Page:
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THE VETERAN

Page 38
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<< 37. Operation Exposure: IVAW and Justseeds Collaborate on a Street Art Campaign39. The Importance of Remembering >>

Celebrating 30 Years of Art Created by Veterans

By Robin Hoecker

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An artist at his core, Joe Fornelli created many pieces throughout his tour in Vietnam in 1965-66. He used whatever he could find, painting on scraps of paper with C-ration coffee, drawing with map ink, or using a bayonet to carve a piece of teak wood that he recovered from an exploded building.

Jungle Boots

At first, he did not show the pieces to anyone.

"No one talked about Vietnam after the war," said Fornelli. But after years of what he saw as a collective amnesia about the conflict, he decided he was ready to show his creations to the world.

"It wasn't the war, it was the forgetting that bothered me," said Fornelli. "I wanted to shed truth and light on what it meant to be a Vietnam vet. Art is my language. It communicates more than any of us could say with words." In 1981, he and a handful of other veterans formed the Vietnam Veterans Art Group and displayed their artwork in a small Chicago gallery.

2011 marks the 30th anniversary of the original exhibit, which eventually evolved into the more permanent National Vietnam Veterans Art Museum, located in Chicago's South Loop neighborhood. Over the years, the museum has expanded in both size and concept. What began as a small group of veterans displaying their artwork, the collection now contains more than 1,400 pieces, created by 255 artists.

In 2010, the museum dropped the word "Vietnam" from the name, marking the inclusion of works from veterans of all US wars. The collection now contains pieces made by Iraq and Afghanistan vets. On Memorial Day 2011, the museum will unveil "Angel in the Desert," by Erik Anderson. It will be the first time the museum has displayed art created by a veteran of the Persian Gulf War.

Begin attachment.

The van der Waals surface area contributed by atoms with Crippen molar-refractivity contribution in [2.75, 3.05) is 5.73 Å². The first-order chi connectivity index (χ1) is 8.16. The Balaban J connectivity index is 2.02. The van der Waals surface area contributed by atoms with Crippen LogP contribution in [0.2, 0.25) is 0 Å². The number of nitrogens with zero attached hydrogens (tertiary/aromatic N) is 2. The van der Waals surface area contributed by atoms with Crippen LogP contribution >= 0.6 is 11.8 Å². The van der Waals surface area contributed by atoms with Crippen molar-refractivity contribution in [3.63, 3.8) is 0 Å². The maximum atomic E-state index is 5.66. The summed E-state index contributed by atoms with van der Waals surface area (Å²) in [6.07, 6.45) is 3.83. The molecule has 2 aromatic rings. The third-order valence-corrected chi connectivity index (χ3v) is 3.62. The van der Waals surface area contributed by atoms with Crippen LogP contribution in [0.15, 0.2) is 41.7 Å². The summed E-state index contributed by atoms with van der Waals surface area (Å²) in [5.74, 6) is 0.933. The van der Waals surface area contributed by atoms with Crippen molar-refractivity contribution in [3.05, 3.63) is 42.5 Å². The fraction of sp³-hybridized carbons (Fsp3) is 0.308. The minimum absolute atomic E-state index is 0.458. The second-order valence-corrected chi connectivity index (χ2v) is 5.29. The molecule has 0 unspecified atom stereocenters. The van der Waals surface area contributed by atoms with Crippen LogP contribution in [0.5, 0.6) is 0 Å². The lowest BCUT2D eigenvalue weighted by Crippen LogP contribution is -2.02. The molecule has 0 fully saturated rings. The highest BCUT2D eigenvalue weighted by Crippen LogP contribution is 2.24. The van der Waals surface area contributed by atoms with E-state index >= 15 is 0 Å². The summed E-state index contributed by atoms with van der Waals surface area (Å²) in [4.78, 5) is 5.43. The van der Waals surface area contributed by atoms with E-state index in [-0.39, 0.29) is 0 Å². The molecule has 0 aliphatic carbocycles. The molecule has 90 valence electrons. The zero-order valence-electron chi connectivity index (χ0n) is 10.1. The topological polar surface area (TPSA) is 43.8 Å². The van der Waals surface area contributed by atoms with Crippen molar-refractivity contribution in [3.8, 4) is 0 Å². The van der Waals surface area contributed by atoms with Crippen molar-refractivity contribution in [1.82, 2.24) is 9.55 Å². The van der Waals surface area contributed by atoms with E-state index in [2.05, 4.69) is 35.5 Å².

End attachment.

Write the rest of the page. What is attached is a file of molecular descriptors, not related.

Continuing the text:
"It's not like going to Disneyland, but this is an important part of American history," said Fornelli, who volunteers at the museum several days a week. He said he still receives calls, letters and artwork from veterans and their families. In March, someone left a 2-foot tall metal sculpture at the elevator, with a scribbled note about the piece and its creators, a pair of Vietnam vets. "Thirty years later, they're still making this stuff."

The collection is important for the artists as well as the viewers for different reasons. "It is a way for people to express themselves, as well as a way for others to understand what the veterans went through," said museum visitor Nicole Nelson, 26. "My dad served in Vietnam but he never talked about it. I came to the museum to get a better understanding of the war. The art makes the war about people, not about politics."

Despite the popularity of the museum and the treasures it contains, the future of the NVAM remains uncertain. The museum's building lease expires in 2012, leaving the museum to look for a new location.

"We want to secure a new home to ensure that our local patrons can continue to enjoy our collection," said Levi Moore, Executive Director of the museum. "And we want to improve our web presence to reach out to our national and international supporters."

Information about the artwork, artists and ways to donate are available on the museum website: www.nvam.org.


Robin Hoecker is a former reporter/photographer at Stars and Stripes newspaper. She is a Ph.D. student in Media, Technology and Society at Northwestern University. She currently volunteers at the National Veterans Art Museum through the university's Center for Civic Engagement.


Goodbye Vietnam, Watercolor from 1983 by David Sessions.

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